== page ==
For me, deliciously scented flowers are a delightfully uplifting feature of the garden. A beautiful moment spent enjoying garden flowers and their fragrances is utter bliss! Time spent with delectably fragrant flowers eases life’s worries and stresses, brings joy to our day and makes everything feel better. I have a particular fondness for scented daffodils or Narcissus. Narcissus is the botanical name for this genus, while daffodil is the common name we use, but both names refer to the same group of plants.
I am sorry to say that 2018 was a terrible year for many of the daffodils grown in the UK. The daffodils that were grown for my 2018 Scented Daffodil Trial experienced snow at the end of March, at a time when many of my trialled daffodil cultivars were grown, some of my daffodils stood poised and ready, just thinking about blossoming and coming into flower.
A great many daffodil cultivars are listed as being scented, but daffodil flowers’ fragrances vary greatly, with some daffodil fragrances being more powerful than others, and some scents being more desirable and more pleasing.
Through my Daffodil Trials I have encountered a number of daffodils, which were listed as being fragrant, but when I grew the bulbs myself, I was disappointed to find that I was unable to detect any scent from their flowers however close I got to their blooms, and however many times I examined them.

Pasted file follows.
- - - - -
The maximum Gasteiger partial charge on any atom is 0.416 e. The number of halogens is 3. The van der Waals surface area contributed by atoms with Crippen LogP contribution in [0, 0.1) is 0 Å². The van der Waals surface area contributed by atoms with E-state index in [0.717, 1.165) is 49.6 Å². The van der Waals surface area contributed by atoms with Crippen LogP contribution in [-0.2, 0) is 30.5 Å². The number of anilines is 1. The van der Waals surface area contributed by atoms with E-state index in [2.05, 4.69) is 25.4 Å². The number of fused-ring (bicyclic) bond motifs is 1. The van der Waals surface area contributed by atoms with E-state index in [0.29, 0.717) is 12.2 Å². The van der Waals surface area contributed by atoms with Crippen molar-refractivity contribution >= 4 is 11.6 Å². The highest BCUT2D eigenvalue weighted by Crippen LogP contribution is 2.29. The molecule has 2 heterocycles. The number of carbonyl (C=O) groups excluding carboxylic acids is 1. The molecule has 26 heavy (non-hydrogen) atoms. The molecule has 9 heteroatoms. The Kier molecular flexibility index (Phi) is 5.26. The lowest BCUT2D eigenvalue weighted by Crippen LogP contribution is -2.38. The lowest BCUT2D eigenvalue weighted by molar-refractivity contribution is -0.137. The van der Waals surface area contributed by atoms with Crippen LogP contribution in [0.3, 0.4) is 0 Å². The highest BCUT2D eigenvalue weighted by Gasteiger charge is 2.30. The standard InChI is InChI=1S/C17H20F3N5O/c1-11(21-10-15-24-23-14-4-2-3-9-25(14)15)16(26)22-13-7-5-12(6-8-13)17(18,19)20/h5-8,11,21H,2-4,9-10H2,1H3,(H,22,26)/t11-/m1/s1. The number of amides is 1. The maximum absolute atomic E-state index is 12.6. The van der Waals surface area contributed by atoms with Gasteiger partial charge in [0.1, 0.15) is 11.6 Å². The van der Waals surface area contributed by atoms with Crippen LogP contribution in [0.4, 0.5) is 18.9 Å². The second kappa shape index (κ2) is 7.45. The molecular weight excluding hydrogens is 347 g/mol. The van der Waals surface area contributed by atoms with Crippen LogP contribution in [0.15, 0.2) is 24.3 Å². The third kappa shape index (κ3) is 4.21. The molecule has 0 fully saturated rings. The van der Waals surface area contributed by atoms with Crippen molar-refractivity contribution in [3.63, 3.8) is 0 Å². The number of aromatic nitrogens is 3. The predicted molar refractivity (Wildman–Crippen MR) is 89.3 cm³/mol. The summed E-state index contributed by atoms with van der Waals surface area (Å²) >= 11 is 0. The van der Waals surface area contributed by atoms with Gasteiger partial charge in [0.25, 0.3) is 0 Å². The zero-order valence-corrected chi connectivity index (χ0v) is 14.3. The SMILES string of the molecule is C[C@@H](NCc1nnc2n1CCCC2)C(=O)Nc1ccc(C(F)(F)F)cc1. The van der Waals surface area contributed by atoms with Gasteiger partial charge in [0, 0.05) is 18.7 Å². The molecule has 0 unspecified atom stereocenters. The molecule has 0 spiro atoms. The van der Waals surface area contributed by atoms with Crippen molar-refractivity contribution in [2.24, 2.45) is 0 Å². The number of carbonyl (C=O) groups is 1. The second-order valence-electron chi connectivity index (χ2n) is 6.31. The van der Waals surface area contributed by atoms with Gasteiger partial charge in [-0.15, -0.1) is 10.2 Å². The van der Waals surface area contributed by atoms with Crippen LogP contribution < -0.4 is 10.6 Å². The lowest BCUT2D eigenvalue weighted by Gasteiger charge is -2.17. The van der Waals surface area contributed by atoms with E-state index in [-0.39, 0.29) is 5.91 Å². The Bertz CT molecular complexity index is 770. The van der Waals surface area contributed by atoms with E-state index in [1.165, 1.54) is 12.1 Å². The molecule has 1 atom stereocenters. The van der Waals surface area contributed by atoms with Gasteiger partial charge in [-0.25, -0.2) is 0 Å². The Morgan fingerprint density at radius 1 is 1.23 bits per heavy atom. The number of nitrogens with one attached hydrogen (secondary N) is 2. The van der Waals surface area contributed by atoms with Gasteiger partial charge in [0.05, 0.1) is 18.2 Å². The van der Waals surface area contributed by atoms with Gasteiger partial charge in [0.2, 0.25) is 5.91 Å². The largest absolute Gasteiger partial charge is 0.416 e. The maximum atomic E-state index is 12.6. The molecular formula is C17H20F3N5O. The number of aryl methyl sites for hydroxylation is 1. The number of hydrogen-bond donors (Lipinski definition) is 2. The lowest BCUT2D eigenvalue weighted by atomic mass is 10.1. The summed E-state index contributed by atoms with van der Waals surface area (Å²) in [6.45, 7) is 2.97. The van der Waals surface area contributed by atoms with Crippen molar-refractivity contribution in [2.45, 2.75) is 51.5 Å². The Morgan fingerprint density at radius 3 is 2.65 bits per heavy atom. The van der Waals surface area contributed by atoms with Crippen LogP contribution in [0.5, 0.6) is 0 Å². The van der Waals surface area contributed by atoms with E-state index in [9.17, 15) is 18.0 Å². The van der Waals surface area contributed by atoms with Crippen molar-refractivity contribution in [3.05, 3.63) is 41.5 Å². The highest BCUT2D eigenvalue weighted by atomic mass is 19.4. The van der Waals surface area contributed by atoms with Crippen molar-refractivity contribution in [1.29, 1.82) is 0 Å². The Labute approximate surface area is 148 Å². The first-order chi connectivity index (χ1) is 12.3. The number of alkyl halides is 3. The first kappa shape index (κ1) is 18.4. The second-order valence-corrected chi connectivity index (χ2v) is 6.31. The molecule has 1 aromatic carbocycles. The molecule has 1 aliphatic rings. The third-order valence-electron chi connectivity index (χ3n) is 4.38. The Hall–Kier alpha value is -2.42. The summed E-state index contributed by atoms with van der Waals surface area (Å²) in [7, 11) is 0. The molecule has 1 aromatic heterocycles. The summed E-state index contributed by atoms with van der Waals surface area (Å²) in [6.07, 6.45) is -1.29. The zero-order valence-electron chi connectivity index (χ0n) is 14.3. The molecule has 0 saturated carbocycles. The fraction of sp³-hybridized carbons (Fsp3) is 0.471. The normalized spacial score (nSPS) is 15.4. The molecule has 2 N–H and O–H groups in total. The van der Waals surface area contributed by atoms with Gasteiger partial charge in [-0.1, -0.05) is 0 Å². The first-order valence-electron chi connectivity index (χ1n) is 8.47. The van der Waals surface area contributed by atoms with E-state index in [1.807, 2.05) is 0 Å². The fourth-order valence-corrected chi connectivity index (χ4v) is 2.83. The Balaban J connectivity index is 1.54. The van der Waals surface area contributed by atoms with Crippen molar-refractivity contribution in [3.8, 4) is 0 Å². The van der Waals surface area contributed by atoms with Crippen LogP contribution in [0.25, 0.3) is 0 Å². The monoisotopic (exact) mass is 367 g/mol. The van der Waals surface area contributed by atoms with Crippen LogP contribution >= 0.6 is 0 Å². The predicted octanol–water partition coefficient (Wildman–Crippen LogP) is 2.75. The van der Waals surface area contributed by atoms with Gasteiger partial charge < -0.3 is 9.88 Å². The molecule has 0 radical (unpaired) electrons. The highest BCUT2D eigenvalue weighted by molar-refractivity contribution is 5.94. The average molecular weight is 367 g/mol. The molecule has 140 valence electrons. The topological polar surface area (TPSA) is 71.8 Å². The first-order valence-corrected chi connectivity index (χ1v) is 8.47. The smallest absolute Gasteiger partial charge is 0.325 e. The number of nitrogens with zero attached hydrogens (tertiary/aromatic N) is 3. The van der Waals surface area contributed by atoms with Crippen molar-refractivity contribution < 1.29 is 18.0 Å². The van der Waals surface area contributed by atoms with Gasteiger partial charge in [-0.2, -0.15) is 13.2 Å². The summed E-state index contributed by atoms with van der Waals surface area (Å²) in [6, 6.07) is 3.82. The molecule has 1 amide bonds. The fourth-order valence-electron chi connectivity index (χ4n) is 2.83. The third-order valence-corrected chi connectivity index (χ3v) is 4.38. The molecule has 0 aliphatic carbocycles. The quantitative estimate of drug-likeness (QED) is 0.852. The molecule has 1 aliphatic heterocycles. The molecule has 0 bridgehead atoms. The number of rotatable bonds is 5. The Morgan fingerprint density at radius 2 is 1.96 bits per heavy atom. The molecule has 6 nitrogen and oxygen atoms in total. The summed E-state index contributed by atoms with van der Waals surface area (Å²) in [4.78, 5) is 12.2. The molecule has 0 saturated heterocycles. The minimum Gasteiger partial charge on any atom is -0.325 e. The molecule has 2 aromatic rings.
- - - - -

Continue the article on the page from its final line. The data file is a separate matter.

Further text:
Since I published my December 2017 Orchidarium Update, a number of readers have had questions about how I gather my data, with many asking why do I collect data, and what equipment do I use? So, here’s an article that I have written especially for you, which I hope will answer all of your questions.Data is really exciting!
It’s easy in life to make assumptions, but assumptions are rarely accurate.
I am particularly fond of scented daffodils; last year I conducted a Scented Daffodil Trial, to showcase beautiful and enchanting daffodil cultivars, which produce exquisitely fragrant, long lasting flowers.
I’ve been looking forward to sharing the finest performing daffodil cultivars from my Scented Daffodil Trial with you, and as September is a great month to plant daffodil bulbs, this column offered me the perfect opportunity.
Fragrant daffodils deliver an uplifting joy and bring an unadulterated cheer into the spring garden; these scented daffodils can brighten your view and gladden your heart. Many daffodil cultivars are listed as being scented, but some daffodil cultivars are more perfumed and more pleasing than others.
In 2016, I decided to run a Scented Daffodil Trial, to showcase the most beautifully scented, long flowering daffodils.